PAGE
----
The following night at 7 pm will be "Music from the East and the West," also at AADL's downtown branch. Indian and western musicians will talk about the concepts behind Indian and western music, and how they collaborate to create new music. This will be accompanied by a short concert.
The largest event of the festival is "Rasa Performing Arts Weekend: dance|music, east|west, classical|folk" on Saturday, September 21, 4 pm, at Towsley Auditorium, Washtenaw Community College. This is an evening of classical and folk dances from India as well as a concert that brings together Indian and western music traditions.
Brazilian mandolinist Danilo Brito returns to Ann Arbor with a new album and the history of choro at his fingertips
Brazilian mandolin wizard Danilo Brito is returning to the Metro Detroit area for what now annual performances in Ann Arbor (September 1 at Kerrytown Concert House), the Detroit Institute of Arts (August 30), and the GlasSalon in the Toledo Museum of Art (August 29). Brito (mandolin and tenor guitar) will be joined by Carlos Moura (7-string guitar) and Guilherme Girardi (6-string guitar).
Brito's new album, Da Natureza das Coisas (The Nature of Things), is bookended by two important works of Heitor Villa-Lobos, closing with "Melodia Sentimental" and opening with "Chôros No. 1 (Chôro típico Brasileiro)," which was composed for guitar in 1920 in tribute to composer Ernesto Nazareth. Villa Lobos grew up among choro musicians and said that the soul of Brazilian people is found in choro. Many classical guitarists play this work, but Brazilians such as Turíbio Santos play it with a distinctive verve absent in the others. Brito takes this a step further -- arranging the work for his mandolin in the lead voice with two guitars carrying the others. The bright, clarion sound of his mandolin riding the group's Brazilian drive leaves Brito thinking that it would make Villa Lobos smile.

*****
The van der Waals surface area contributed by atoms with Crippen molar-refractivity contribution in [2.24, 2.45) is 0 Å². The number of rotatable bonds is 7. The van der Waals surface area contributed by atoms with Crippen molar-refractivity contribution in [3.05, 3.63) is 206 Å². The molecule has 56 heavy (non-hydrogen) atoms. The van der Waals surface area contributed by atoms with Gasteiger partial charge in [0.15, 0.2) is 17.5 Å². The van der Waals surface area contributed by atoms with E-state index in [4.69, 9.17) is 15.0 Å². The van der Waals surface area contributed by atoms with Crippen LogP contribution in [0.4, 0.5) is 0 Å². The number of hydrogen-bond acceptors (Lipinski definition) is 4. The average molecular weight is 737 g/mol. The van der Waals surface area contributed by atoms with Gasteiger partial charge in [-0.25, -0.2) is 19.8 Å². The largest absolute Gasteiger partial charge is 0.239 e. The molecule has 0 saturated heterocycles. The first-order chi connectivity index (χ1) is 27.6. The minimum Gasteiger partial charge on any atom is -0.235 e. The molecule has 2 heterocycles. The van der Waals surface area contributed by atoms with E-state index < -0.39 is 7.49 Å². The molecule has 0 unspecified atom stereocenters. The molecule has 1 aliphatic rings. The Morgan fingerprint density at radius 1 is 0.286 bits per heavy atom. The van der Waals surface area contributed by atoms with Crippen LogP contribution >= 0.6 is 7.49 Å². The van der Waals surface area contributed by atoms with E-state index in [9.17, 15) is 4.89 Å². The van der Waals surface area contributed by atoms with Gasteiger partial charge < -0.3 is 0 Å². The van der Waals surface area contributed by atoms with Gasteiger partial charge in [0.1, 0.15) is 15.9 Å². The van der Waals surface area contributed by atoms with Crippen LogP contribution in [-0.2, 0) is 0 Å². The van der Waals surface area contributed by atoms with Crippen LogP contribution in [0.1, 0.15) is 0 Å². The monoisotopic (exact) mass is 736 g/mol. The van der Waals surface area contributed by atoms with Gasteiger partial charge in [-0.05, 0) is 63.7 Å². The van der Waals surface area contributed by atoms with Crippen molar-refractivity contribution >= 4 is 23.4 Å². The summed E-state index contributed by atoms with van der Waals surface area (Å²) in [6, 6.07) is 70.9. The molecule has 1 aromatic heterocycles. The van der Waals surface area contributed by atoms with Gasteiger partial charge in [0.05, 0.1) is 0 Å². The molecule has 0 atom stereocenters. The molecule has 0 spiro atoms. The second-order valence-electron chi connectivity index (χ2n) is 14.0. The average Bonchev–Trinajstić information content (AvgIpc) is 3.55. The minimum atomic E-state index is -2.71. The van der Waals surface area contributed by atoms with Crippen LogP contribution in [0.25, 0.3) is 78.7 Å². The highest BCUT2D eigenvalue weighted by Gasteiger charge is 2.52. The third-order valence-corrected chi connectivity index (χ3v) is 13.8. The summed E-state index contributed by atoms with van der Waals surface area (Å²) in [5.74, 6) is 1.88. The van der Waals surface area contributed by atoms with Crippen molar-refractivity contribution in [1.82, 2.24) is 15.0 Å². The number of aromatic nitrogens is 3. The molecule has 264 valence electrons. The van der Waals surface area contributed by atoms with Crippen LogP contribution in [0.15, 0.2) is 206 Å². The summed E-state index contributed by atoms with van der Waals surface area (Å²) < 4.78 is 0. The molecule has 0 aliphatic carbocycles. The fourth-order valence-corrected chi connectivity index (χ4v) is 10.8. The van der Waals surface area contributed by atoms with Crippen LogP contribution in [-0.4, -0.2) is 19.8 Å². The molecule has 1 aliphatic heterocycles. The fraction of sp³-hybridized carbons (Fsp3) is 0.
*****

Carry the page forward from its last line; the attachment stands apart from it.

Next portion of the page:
"Chôros No. 1 (Chôro típico Brasileiro)" sets the tone for the album which journeys through composers venerated and new. Works of Garoto and Jorge Santos are mingled with newcomers Brito, Penezzi, and Arante.
Brito's U.S. booking agency, Musica Extraordinaria, is based in Ann Arbor and its leader, Michael Grofsorean, conducted an interview with the Brazilian mandolinist. (For even more Brito, Pulp editor Christopher Porter interviewed him before his April 1, 2017, appearance in Ann Arbor.)
The best-known graffiti in Ann Arbor is in an alley off East Liberty.
But through March 29, 2020, the most important graffiti will be at the University of Michigan Kelsey Museum of Archaeology.
Graffiti As Devotion Along the Nile: El-Kurru, Sudan explores the practice of carving a picture into the walls of pyramids and temples as an act of religious ritual during the ancient Kush period, which was ruled from the capital of Meroe (300 BCE to 300 CE), a city along the Nile that's around 100 miles north of modern-day Khartoum. The exhibition displays a series of graffiti discovered during a Kelsey Museum archaeological field project on a pyramid and in an underground temple at the site of El-Kurru.
Co-curator Geoff Emberling -- an associate research scientist at the Kelsey Museum and co-director of the International Kurru Archaeological Project -- says the graffiti includes Kush symbols such as the ram, which represents the local form of the god Amun, and a long-legged bowman who symbolized Kushite prowess in archery. There are also intricate textile designs, as well as animals: horses, birds, camels, and giraffes. A press release states: "The most common marks are small round holes gouged in the stone -- by analogy with modern practices, these are likely the areas where temple visitors scraped the wall of the holy place in order to collect powdered stone that they would ingest to promote fertility and healing."